Sunday, December 6, 2009
There comes a time in every dog handlers life when you must say goodbye. Sometimes it is sudden, sometimes it is not.... but say goodbye you must. They give us so much... their heart, their dedication, their love, their work ethic.... they teach us so much.... and they are never around long enough. 3 years.... 13 years... it is never long enough. We ask them to do so much for us.... and they gladly do it... just show me how, they ask. And if you do your part, they do you proud. They want nothing more back from us than love, protection and care. From beginning to end.
She came to me at 6 weeks of age... I had watched her from the day she was born to the day I took her home... I was going to make her into a SEARCH DOG. I had been down the road before, and had made my mistakes. Now, I KNEW what I was doing. So she was going to be IT. At 6 weeks of age, we were up at 5 am playing ball, so she had play drive. We were doing puppy run aways at 8 weeks old to instill in her the work that I wanted from her - to make it second nature. I didn't inhibit any behavior so I could find out what would be HER alert. And I got... a jump alert that she added a bark to. I let her pick her reward, so I knew which paycheck she wanted - we went through a tennis ball (fantastic toy, but not the end all be all for her for search....) a soft frisbee - worked great until she some how injured her mouth and refused to touch it again.... finally she chose a kong. Actually, she stole a kong from the vet office from our 'forgotten toy' bin.... I still have it. And then from there we were set for adventure.....
Her first find was a set of keys. My friend had left them in the grass at softball field one evening and then they turned the lights out.... after many people searched for them, I brought her out and she took all of 5 minutes and she found them. Her first live human find was of an alzheimer's man that had walked away from his home in the city of Chico. They had been searching for him for hours before they finally called Butte SAR. We had been working only a short time when her head popped up and over the small rise she flew. Then she was coming back to me, but she kept looking over her shoulder. I could then see our missing person, continuing to walk from yard to yard and she was trying her darndest to keep him in sight, and still keep coming to me to tell me what she had found. Her most memorable find, for me, was of a suicidal subject that had hidden himself in a van, and passed out. The night was dark and I was so focused on my dog that when she alerted, I didn't understand what she was telling me. She kept taking me to a clump of grass... that was all I could see. And when I didn't understand what she was telling me she finally flung herself up against the back of the van that I was standing next to and never saw. I got the message then.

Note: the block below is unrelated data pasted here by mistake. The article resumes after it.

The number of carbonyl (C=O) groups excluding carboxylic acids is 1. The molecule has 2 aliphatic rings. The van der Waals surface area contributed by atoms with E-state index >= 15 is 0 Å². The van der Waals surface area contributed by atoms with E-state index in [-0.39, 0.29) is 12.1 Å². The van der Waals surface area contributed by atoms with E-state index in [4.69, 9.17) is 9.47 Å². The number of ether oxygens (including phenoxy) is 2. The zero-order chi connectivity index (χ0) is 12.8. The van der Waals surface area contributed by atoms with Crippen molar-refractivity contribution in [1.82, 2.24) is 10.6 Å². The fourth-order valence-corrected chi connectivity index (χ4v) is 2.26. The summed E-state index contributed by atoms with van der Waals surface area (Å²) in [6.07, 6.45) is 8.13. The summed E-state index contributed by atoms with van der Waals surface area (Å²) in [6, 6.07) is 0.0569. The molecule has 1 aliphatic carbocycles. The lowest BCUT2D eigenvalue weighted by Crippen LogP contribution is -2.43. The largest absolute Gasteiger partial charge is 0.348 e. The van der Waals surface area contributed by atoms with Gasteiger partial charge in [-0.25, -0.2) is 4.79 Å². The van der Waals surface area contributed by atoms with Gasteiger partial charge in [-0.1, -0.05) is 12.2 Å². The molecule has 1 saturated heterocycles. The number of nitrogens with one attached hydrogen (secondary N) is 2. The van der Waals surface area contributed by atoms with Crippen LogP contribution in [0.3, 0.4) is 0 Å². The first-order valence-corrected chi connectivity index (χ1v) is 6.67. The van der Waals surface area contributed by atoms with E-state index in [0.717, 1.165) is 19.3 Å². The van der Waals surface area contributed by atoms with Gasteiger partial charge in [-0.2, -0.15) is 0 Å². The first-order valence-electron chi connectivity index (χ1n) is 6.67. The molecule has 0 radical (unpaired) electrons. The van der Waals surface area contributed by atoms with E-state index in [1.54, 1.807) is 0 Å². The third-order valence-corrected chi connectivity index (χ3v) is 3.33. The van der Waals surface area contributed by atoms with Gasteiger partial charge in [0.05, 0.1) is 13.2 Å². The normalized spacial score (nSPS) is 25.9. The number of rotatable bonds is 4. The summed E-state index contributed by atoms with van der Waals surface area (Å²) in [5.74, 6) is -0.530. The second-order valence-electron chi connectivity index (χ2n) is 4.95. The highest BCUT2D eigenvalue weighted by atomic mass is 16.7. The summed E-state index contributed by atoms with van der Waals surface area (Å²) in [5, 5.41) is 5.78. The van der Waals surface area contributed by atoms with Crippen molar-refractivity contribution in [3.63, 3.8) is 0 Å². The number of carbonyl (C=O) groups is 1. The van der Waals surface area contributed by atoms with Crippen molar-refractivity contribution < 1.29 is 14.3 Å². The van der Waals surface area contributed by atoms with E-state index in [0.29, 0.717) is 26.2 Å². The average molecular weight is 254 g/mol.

In her life, she was mission ready with CARDA, Tehama County, and Butte County. She was mission ready in Wilderness, Water, Cadaver and BUDD (Basic Urban Disaster). She made an impression everywhere she went, and her voice wasn't soon forgotten. Many a boat driver who had experienced her before cringed with they saw us coming because she never shut up on a boat... except when she was pin pointing scent. Any thing that remotely looked like it could be a search area, brought out the barking monster that I created. No trip was for 'pleasure'... there had to be a search at the stopping point..... just ask her, she told you.
When I thought I wanted to quell her barking, and discovered a veterinary behaviorist was conducting a research project on barking dogs and the best method to control the barking, right here in town, I jumped right up and said PLEASE pick me! Dr Yin did... and then, within a week, rejected her for the research project, saying she was too well behaved... she never barked for Dr Yin.
Time, age and infirmity caught up to Please. I can't say she live a short life. Who can complain about nearly 14 years? Her working life was cut short due to joint problems, but her life with me was long and full.
In the end, I had to give to her the respect she had given to me over all the years we had together. I had to allow her her dignity. I had to say goodbye and let her exit gracefully. I couldn't be selfish and keep her around for me, knowing she was uncomfortable and in pain.
So, on December 5, 2009, I said goodbye to Please. The search dog that showed me what a search dog should be. The search dog that taught ME more about search dogs than I ever taught her about being a search dog.